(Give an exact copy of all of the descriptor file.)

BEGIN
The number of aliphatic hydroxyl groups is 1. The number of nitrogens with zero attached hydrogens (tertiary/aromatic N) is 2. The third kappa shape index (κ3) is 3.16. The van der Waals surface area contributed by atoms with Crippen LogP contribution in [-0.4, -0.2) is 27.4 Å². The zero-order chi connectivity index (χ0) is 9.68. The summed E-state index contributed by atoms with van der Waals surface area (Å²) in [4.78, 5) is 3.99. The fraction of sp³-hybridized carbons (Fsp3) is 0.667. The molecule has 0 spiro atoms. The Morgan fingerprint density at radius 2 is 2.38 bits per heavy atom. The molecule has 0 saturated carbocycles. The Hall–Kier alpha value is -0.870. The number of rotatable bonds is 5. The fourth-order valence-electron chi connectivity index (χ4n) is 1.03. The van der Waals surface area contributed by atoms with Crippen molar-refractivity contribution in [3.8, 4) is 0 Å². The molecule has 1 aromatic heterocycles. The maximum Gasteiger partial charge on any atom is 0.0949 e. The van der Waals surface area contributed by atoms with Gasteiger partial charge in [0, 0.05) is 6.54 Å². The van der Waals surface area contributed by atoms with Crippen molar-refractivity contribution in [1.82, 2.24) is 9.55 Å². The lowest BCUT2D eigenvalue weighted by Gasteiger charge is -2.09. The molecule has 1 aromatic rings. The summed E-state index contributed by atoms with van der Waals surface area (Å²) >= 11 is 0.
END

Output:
The number of aliphatic hydroxyl groups is 1. The number of nitrogens with zero attached hydrogens (tertiary/aromatic N) is 2. The third kappa shape index (κ3) is 3.16. The van der Waals surface area contributed by atoms with Crippen LogP contribution in [-0.4, -0.2) is 27.4 Å². The zero-order chi connectivity index (χ0) is 9.68. The summed E-state index contributed by atoms with van der Waals surface area (Å²) in [4.78, 5) is 3.99. The fraction of sp³-hybridized carbons (Fsp3) is 0.667. The molecule has 0 spiro atoms. The Morgan fingerprint density at radius 2 is 2.38 bits per heavy atom. The molecule has 0 saturated carbocycles. The Hall–Kier alpha value is -0.870. The number of rotatable bonds is 5. The fourth-order valence-electron chi connectivity index (χ4n) is 1.03. The van der Waals surface area contributed by atoms with Crippen molar-refractivity contribution in [3.8, 4) is 0 Å². The molecule has 1 aromatic heterocycles. The maximum Gasteiger partial charge on any atom is 0.0949 e. The van der Waals surface area contributed by atoms with Gasteiger partial charge in [0, 0.05) is 6.54 Å². The van der Waals surface area contributed by atoms with Crippen molar-refractivity contribution in [1.82, 2.24) is 9.55 Å². The lowest BCUT2D eigenvalue weighted by Gasteiger charge is -2.09. The molecule has 1 aromatic rings. The summed E-state index contributed by atoms with van der Waals surface area (Å²) >= 11 is 0.